The MLB Rookie of the Year awards are coveted but rarely expected by new players. How good a predictor of future great success are they?
Well, now that we‚Äôre all stuck with no baseball of any sort for a bit ‚Äď if not all summer ‚Äď we have to address the eternal question of whether or not a decent predictor of highest-level success in major league baseball is the MLB Rookie of the Year award.
Hmm. Everybody knows about Jeter, but how great, or awful, in fact, was Marty Cordova? Better yet, where did Marty Cordova play and when?
(Minnesota Twins fans can tell you, and so can fans in a few other cities. They‚Äôll also tell you Cordova hit over .300 twice, and the really observant ones will tell you he made over $16 million in his career, which was truncated by back injuries.)
How about currently, though? How much is the modern MLB Rookie of the Year award worth even paying attention to?
Let‚Äôs take a look at the last decade, minus the past two seasons‚Äô winners because, obviously, it‚Äôs really early to say anything about the 2018 and ‚Äô19 ROYs, with all due respect to Pete Alonzo.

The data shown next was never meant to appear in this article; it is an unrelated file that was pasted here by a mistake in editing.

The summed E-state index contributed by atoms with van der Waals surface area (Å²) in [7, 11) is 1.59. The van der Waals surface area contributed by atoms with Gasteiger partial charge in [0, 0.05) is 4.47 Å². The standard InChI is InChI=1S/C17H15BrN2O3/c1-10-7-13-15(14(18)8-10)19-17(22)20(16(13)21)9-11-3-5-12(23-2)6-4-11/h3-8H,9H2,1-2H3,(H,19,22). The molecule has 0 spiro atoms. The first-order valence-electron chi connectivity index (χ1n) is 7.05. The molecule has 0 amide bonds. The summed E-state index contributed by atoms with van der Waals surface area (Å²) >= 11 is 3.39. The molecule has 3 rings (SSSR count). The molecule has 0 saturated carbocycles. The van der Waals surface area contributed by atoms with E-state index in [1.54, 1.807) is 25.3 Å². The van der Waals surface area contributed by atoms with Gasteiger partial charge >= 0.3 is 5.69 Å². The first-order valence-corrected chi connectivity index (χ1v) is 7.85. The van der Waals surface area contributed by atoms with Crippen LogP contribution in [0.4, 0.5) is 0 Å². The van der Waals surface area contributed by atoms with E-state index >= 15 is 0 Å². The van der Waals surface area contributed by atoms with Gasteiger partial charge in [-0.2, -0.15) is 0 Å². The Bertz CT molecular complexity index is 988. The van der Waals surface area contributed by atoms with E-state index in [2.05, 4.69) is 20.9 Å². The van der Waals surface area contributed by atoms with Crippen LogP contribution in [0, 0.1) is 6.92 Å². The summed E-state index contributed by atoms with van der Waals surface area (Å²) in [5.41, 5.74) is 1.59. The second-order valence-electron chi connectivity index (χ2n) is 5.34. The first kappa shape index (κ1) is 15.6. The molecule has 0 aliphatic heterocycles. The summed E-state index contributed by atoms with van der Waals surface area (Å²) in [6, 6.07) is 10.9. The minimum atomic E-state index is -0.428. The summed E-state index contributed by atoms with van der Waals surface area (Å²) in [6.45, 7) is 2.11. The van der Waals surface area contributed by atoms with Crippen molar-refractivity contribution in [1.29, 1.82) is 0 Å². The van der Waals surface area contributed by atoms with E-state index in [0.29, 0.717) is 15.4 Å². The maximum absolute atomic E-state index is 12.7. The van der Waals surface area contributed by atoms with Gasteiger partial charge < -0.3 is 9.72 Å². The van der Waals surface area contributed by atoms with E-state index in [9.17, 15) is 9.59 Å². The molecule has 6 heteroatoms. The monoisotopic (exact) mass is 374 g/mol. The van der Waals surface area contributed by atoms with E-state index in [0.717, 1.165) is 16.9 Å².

2008 ‚Äď In the year the Phillies beat the Rays for their second-ever World Series title, the MLB Rookie of the Year prizes were taken by Evan Longoria, then of those AL Rays, and Geovany Soto, then of the Cubs. Soto also came in 13th in the MVP vote that year and went to the All-Star game. Longoria came in 11th in the NL and was an All-Star.
And my daughter started calling Longoria ‚ÄúEva‚ÄĚ when he showed up in the World Series against her Phillies. She was ten.
2009 ‚Äď The winners were Chris Coghlan in the NL and Andrew Bailey. Coghlan hit an eye-popping .321 but never came within 50 hits of his 162 that year. Bailey, the first pitcher in this group, was a two-time All-Star and a relief pitcher his entire career.